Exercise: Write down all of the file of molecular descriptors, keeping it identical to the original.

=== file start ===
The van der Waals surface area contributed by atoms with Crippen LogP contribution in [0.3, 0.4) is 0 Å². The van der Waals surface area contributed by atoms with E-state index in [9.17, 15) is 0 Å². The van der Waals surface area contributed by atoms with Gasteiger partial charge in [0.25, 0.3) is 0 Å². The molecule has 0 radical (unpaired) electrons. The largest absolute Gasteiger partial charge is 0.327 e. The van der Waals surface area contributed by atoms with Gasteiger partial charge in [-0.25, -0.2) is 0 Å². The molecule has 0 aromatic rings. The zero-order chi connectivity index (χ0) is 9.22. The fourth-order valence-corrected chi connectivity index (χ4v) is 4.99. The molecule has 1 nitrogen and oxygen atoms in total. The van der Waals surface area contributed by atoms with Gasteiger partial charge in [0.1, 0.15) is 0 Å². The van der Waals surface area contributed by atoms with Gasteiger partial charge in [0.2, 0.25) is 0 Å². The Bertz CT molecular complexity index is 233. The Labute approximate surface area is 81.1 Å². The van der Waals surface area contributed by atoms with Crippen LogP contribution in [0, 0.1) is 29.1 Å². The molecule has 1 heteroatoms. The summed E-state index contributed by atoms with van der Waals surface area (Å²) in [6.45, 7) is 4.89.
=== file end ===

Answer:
The van der Waals surface area contributed by atoms with Crippen LogP contribution in [0.3, 0.4) is 0 Å². The van der Waals surface area contributed by atoms with E-state index in [9.17, 15) is 0 Å². The van der Waals surface area contributed by atoms with Gasteiger partial charge in [0.25, 0.3) is 0 Å². The molecule has 0 radical (unpaired) electrons. The largest absolute Gasteiger partial charge is 0.327 e. The van der Waals surface area contributed by atoms with Gasteiger partial charge in [-0.25, -0.2) is 0 Å². The molecule has 0 aromatic rings. The zero-order chi connectivity index (χ0) is 9.22. The fourth-order valence-corrected chi connectivity index (χ4v) is 4.99. The molecule has 1 nitrogen and oxygen atoms in total. The van der Waals surface area contributed by atoms with Gasteiger partial charge in [0.1, 0.15) is 0 Å². The van der Waals surface area contributed by atoms with Gasteiger partial charge in [0.2, 0.25) is 0 Å². The Bertz CT molecular complexity index is 233. The Labute approximate surface area is 81.1 Å². The van der Waals surface area contributed by atoms with Crippen LogP contribution in [0, 0.1) is 29.1 Å². The molecule has 1 heteroatoms. The summed E-state index contributed by atoms with van der Waals surface area (Å²) in [6.45, 7) is 4.89.